Stalking the Wild Tourist in Deepest Siberia

Part Two


Back to Part One


In the weeks before last summer's aborted coup, I visited Lake Baikal with a group of North American park professionals and conservationists. Our purpose was to provide advice on park management to our Siberian counterparts. Excursions by boat and helicopter gave us ample opportunity to appreciate the variety of park territory; we visited tourist developments, logging camps, fishing villages, and settlements of the indigenous Buryat people.



Hunting lodge at Kadilnya


We went at the invitation of Pyotr Abramyonok, the Director of Pribaikalsky National Park. Mr. Abramyonok, formerly head of a large state factory, proved a dedicated, charismatic defender of his park, unafraid to criticize the policies of the Ministry of Forestry, the timber-producing agency nominally in charge of the national park. He was also a generous and convivial host: after wearying Aeroflot flights and confrontations with Intourist hotel plumbing, the plentiful, rustic hospitality of park lodges and cabins seemed like earthly paradise. Our days were filled with exploration and discussion; our nights with vodka toasts, camaraderie in the banya-- the Russian steam bath-- and song. One evening, we sat around trestle tables in a remote hunting lodge and traded folk songs: Streets of Laredo for Moscow Nights. Suddenly, Mr. Abramyonok rose, tapped his glass for attention, then delivered a mock-stern pronouncement: "Forty-two percent of the Russian citizens at this table are not singing. Comrades, we have not met our quota!"

Ordinary Russians have little access to such idyllic spots. Some content themselves with a stay at Peshchanya Bay, where a rundown cabin colony sits between towering rock monoliths on a magnificent sandy beach. During our visit, a diesel generator smoked and roared by the dock; Radio Moscow blared from loudspeakers; latrines overflowed to drain, eventually, into the lake. A naturalist with the manner of a Catskills tummler gave a lip-service lecture on the wildlife of Lake Baikal. Some guests joined a guided hike, others-- derided as mattressniks-- remained behind to work on their tans. Park authorities would love to close the place down, but like so many things, it's not within their power: the camp belongs to a trade union, and law gives the park little authority over its operation.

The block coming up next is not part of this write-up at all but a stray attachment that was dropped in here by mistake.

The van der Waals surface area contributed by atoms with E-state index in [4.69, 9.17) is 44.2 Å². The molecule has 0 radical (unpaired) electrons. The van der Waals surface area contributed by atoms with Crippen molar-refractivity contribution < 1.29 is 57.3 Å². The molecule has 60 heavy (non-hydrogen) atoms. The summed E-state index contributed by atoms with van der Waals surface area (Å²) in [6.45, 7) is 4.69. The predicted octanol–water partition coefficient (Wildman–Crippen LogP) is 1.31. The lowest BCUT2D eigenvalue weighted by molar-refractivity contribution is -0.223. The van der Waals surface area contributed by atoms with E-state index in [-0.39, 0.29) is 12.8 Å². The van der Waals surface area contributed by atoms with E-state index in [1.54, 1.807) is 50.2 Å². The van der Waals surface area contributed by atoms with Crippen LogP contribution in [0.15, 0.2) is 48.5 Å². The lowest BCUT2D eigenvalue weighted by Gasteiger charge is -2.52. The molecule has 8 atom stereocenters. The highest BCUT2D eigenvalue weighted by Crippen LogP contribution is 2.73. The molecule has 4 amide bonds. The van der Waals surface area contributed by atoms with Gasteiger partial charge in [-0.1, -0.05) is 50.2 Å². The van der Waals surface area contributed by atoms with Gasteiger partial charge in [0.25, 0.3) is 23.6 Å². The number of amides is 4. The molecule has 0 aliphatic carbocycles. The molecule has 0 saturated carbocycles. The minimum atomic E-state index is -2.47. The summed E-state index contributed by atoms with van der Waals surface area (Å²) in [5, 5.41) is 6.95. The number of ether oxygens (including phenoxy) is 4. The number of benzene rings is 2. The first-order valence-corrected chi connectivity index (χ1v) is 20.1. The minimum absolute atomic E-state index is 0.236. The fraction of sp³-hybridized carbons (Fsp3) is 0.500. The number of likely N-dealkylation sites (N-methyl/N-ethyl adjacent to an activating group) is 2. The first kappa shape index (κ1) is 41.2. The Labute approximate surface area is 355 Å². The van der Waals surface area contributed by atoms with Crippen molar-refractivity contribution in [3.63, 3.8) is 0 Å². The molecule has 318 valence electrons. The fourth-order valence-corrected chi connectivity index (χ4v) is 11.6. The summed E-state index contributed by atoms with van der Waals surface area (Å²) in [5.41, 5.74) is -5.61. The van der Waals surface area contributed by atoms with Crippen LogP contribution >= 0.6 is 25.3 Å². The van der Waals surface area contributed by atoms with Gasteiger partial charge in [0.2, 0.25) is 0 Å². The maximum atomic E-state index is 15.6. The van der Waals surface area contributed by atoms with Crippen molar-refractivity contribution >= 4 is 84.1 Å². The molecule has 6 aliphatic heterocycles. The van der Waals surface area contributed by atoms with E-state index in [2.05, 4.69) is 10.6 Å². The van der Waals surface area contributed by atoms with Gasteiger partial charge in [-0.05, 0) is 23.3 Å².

Peshchanya Bay

Cabins at Peshchanya Bay

Many local residents think park managers have too much authority, however, and view the agency with a suspicion reminiscent of conflicts between American parks and their neighbors. One afternoon we took a bone-jarring bus ride over the worst road I have travelled in a career of jeep trails. At ordeal's end, we reached Onguryon, a village on the preserve's northern boundary. Here we sat in a low-ceilinged room as Buryat farmers and a Russian trapper voiced their protests to the first Americans they'd seen:

"Our ancestors were the ones who preserved this area- why shouldn't we have the use of it?"

"Why do we need permission to cut trees from someone far away in Irkutsk?"

"The government is milking us- we don't have control over the resources in our own area."

Our interpreter, an off-duty young English professor from one of Irkutsk’s universities, translated grievances and arguments for two hours without respite, her busily kneading fingers the only sign of strain. When it was over, she murmured, "I'm so fortunate to live in Irkutsk. These people have so little."

Her comment hit home. As everywhere in the former Soviet Union, the economic future along Baikal's shore seems discouraging. Restrictions on lumbering have curtailed an important industry; huge cranes stand silent in empty lumber yards where faded posters proclaim, "The plans of the party are the plans of the people." Many hope that tourism will provide a new source of income, but prospects for success are uncertain. When one member of our group tried to explain the concept of a bed-and-breakfast, a collective-farm official dismissed the idea: "We don't have food or beds enough for our families. How can we invite tourists to stay with us?" I found it difficult to fault his reasoning.



Main road in the village of Ongyuron


Some entrepreneurs have seized the opportunities presented by economic reform and organized private tour companies. These firms are essentially unregulated and vary widely in environmental awareness. One promoter of off-road vehicle excursions gave a slide presentation that depicted his method of dealing with impassable roads: his guides simply took out chain saws and cut new paths through the park forests. Once again, Director Abramyonok shook his head and explained: the law gave him no power to ban this company from the park. Maybe one day, he said, a ranger will catch a guide in the act of felling a tree; then he will be fined.

Perhaps the best way to encounter Baikal, though, is to become a “wild tourist: yourself: to encounter the lake on one's own, or in the company of a few kindred souls. "Wildness is a necessity," wrote John Muir, whose thoughts shaped the philosophy of our national parks. He would undoubtedly agree with the Siberian author Valentin Rasputin who said, "At Baikal... you feel as if you have come in touch with eternity and perfection, as if you have felt close-by the breath of an omniscient presence and have absorbed a minute part of the magic secret of all existence."


Lake Baikal



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